22 Jun 2018
Scottish businesses spend on average a whopping £7,000 a year on waste. This is why the production and management of trade waste is constantly highlighted as a key issue of concern. No business wants to spend more than necessary on anything, so it makes sense to look at ways of preventing or reducing waste generation at source by reviewing existing waste management practices. This will help you not only make savings on waste collection costs, but identify additional opportunities to achieve savings on raw material costs.
Since the introduction of the new waste legislation, businesses have faced many challenges in order to comply with the changes, mainly in terms of increased waste costs or lack of space to accommodate bins, however the many benefits and opportunities that have arisen as a result of these changes should not be overlooked or underestimated as businesses can save money and become more efficient by reducing waste and dealing with any remaining waste more effectively, in addition to making a contribution towards helping the environment.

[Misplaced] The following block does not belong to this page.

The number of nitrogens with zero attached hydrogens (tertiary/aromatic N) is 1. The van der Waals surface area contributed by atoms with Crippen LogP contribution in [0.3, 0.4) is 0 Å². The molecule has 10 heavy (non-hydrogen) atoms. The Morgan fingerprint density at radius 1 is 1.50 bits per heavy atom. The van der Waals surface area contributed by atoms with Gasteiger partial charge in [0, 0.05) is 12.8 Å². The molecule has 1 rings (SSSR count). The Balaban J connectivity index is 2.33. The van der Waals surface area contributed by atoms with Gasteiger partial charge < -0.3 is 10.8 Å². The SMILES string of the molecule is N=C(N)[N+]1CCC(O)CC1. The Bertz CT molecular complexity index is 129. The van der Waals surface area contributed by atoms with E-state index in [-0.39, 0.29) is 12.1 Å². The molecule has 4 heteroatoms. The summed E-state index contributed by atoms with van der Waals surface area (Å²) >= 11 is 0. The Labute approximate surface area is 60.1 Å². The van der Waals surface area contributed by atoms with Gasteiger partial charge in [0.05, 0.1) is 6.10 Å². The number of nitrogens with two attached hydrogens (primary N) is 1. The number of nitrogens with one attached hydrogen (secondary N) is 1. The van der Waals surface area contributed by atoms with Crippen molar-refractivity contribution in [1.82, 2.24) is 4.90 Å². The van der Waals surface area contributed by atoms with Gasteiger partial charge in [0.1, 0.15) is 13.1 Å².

The Waste (Scotland) Regulations 2012 require businesses to comply with the following:
To comply with the above regulations as well as identify and realise the available opportunities, Zero Waste Scotland have developed an Improving Waste Management: How-to Guide for Business Groups. It equips trade associations and other business support with the tools to carry out their own waste management review among individual businesses of all sizes to identify cost saving opportunities and improved practices.
The guide takes you through the steps of collecting and analysing waste data from businesses, identifying and prioritising opportunities for action, in addition to providing you with lots of useful tools, templates and further guidance along the way to turn opportunities into reality.
It goes without saying though that the old adage ‘prevention is better than cure’ is still very relevant; whereby preventing waste in the first place reduces waste costs even more.
Alison McRae, Senior Director, Glasgow Chamber of Commerce